It’s more environmentally friendly to get rid of food waste by composting, which breaks down organic material with the help of aerobic organisms that need oxygen and moisture to work. When the compost is ready, you will get humus, which is a nutrient-rich addition to soil.

Compost heaps are the traditional way of creating compost, and trench composting is invisible and odorless – just bury food waste in the garden. Vermicomposting uses worms to produce nutrient rich compost, and bokashi composting breaks things down by fermentation.

7. Make Food Scraps Work For You


Here are some ways to make your organic waste do double-duty.

Spent Coffee Grounds

Scoop out your coffee grounds and keep them in the fridge to use as a free fertilizer that boosts nitrogen in plants, as well as lowering the pH for acid loving plants. You can also use coffee grounds to exfoliate your skin and repel pests.

Used Tea Bags

Cut open a used tea bag and empty the leaves on the soil of your plants for a nutrient boost. Keep them in the bag and use them to shine wooden surfaces, condition your hair, or soothe irritated skin.

Banana Peels

Banana peels are full of potassium, which makes them great fertilizers for plants and seedlings. You can also make vinegar, tenderize meat, or dry them out for chicken, rabbit, and pig food.


Eggshells are a free source of calcium. Use them in your garden to fertilize plants and deter pests. You can also grind up and eat eggshells, to remineralize your teeth and strengthen bones.

8. Get Air Purifying Plants


Get some houseplants that will literally clean your air. English Ivy, peace lily, bamboo palm, mother-in-law’s tongue, marginata, and Janet Craig are the most effective for removing formaldehyde, benzene, and trichloroethylene, according to a study done by NASA in 1989.

Emerald gem and parlour palm also absorb ammonia and xylene too.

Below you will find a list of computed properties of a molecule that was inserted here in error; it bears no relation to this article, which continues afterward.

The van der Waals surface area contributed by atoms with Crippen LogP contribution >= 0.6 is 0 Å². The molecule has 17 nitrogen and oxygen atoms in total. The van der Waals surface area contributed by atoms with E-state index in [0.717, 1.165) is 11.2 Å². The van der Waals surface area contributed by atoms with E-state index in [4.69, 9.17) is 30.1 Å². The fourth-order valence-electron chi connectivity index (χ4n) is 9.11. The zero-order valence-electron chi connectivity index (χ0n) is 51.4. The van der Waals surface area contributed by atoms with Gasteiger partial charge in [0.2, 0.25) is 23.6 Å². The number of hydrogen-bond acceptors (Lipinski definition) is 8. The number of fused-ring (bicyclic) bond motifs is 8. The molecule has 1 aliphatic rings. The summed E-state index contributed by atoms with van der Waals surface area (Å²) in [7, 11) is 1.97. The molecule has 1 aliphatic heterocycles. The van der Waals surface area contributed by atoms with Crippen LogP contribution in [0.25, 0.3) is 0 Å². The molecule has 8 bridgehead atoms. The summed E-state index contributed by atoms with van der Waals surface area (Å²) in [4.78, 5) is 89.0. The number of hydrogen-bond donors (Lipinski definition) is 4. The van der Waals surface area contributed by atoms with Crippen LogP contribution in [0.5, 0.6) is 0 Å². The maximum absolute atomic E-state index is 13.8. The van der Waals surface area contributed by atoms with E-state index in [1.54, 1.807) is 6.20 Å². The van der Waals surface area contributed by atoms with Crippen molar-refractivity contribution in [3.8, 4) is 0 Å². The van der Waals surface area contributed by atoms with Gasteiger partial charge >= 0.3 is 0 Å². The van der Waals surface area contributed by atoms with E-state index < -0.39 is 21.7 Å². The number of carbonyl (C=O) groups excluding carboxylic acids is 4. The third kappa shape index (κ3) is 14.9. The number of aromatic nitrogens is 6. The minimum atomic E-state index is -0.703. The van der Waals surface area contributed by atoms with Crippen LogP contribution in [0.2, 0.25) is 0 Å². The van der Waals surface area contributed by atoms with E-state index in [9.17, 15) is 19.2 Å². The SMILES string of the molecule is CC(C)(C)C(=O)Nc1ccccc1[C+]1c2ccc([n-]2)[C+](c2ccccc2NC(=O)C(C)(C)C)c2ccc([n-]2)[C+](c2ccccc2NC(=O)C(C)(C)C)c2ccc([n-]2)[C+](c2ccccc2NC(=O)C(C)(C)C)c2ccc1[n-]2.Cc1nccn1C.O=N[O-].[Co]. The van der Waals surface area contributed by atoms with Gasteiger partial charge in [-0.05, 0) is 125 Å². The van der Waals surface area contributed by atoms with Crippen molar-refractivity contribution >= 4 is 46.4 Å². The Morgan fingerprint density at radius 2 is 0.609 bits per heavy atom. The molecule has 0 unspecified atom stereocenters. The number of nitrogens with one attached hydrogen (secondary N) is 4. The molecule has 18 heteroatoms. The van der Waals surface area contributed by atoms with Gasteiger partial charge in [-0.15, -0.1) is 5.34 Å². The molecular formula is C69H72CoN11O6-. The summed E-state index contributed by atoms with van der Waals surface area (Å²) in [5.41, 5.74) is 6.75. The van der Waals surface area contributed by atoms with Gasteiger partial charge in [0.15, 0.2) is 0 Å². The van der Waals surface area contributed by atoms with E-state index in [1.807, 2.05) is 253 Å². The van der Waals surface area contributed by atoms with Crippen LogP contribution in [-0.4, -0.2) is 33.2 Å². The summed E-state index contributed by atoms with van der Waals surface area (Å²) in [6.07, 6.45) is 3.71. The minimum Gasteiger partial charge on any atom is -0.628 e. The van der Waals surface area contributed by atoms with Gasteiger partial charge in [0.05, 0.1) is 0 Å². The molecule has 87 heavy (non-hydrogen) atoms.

Use wide pots that allow the roots to extend outwards near the surface of the soil for maximum pollutant removal.

9. Use Natural Cleaning Products


White vinegar, baking soda and fresh lemons make great scourers and disinfectants around the home.

You can also buy natural cleansers for convenience, such as Truce All Purpose Cleaner for multiple surfaces, and Bon Ami Cleaning Powder for scouring.

10. Make Your Kitchen More Energy Efficient

Kitchen appliances take up a lot of energy to run, so when they are ready to be replaced, buy energy efficient models. Appliances labeled Energy Star use about half the amount of electricity as standard models, which will save you money in the long run.

Higher demand for Energy Star products means buying them is not as expensive as it used to be. You can also check out other incentive programs to go green.

Here’s some other energy saving tips:

Fridges with top-mounted freezers use 10 – 25% less energy than bottom mount and side-by-side ones. Microwaves use around half as much energy as a stove. Whenever you open the door, the oven loses as much as 25% of its heat. Pressure cookers use 50-75% less energy than the stove top or oven. For stove top cooking, choose the burner that fits the size of the pan you’re using. Use smaller appliances like crock pots, toaster ovens or convection ovens to make small or one-pot meals.